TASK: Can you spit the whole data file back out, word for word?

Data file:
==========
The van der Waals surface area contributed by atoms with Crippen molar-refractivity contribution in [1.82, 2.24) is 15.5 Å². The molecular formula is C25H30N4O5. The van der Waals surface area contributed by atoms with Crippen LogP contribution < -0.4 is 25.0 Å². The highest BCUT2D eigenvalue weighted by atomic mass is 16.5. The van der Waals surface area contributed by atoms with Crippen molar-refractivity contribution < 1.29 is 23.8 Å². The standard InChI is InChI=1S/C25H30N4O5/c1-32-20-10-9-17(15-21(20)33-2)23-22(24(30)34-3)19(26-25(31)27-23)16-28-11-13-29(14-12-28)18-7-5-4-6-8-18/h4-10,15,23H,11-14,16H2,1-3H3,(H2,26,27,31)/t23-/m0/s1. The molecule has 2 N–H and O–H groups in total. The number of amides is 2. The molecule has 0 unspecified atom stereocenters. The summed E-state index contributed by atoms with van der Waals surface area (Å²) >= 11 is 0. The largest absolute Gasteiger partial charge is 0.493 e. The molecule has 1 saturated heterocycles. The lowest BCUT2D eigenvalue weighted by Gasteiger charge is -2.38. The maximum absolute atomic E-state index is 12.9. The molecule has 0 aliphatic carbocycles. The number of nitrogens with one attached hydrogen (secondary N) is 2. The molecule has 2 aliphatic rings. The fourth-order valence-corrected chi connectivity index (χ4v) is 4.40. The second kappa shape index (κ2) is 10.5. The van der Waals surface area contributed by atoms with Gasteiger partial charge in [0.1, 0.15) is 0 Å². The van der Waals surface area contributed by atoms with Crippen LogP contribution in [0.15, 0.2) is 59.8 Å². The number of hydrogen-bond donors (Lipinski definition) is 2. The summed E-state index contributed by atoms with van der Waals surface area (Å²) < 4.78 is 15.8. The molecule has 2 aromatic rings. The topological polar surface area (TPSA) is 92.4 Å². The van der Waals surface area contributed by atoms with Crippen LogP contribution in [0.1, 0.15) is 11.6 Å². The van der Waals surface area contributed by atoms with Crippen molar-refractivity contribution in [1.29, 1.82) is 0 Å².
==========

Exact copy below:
The van der Waals surface area contributed by atoms with Crippen molar-refractivity contribution in [1.82, 2.24) is 15.5 Å². The molecular formula is C25H30N4O5. The van der Waals surface area contributed by atoms with Crippen LogP contribution < -0.4 is 25.0 Å². The highest BCUT2D eigenvalue weighted by atomic mass is 16.5. The van der Waals surface area contributed by atoms with Crippen molar-refractivity contribution < 1.29 is 23.8 Å². The standard InChI is InChI=1S/C25H30N4O5/c1-32-20-10-9-17(15-21(20)33-2)23-22(24(30)34-3)19(26-25(31)27-23)16-28-11-13-29(14-12-28)18-7-5-4-6-8-18/h4-10,15,23H,11-14,16H2,1-3H3,(H2,26,27,31)/t23-/m0/s1. The molecule has 2 N–H and O–H groups in total. The number of amides is 2. The molecule has 0 unspecified atom stereocenters. The summed E-state index contributed by atoms with van der Waals surface area (Å²) >= 11 is 0. The largest absolute Gasteiger partial charge is 0.493 e. The molecule has 1 saturated heterocycles. The lowest BCUT2D eigenvalue weighted by Gasteiger charge is -2.38. The maximum absolute atomic E-state index is 12.9. The molecule has 0 aliphatic carbocycles. The number of nitrogens with one attached hydrogen (secondary N) is 2. The molecule has 2 aliphatic rings. The fourth-order valence-corrected chi connectivity index (χ4v) is 4.40. The second kappa shape index (κ2) is 10.5. The van der Waals surface area contributed by atoms with Gasteiger partial charge in [0.1, 0.15) is 0 Å². The van der Waals surface area contributed by atoms with Crippen LogP contribution in [0.15, 0.2) is 59.8 Å². The number of hydrogen-bond donors (Lipinski definition) is 2. The summed E-state index contributed by atoms with van der Waals surface area (Å²) < 4.78 is 15.8. The molecule has 2 aromatic rings. The topological polar surface area (TPSA) is 92.4 Å². The van der Waals surface area contributed by atoms with Crippen LogP contribution in [0.1, 0.15) is 11.6 Å². The van der Waals surface area contributed by atoms with Crippen molar-refractivity contribution in [1.29, 1.82) is 0 Å².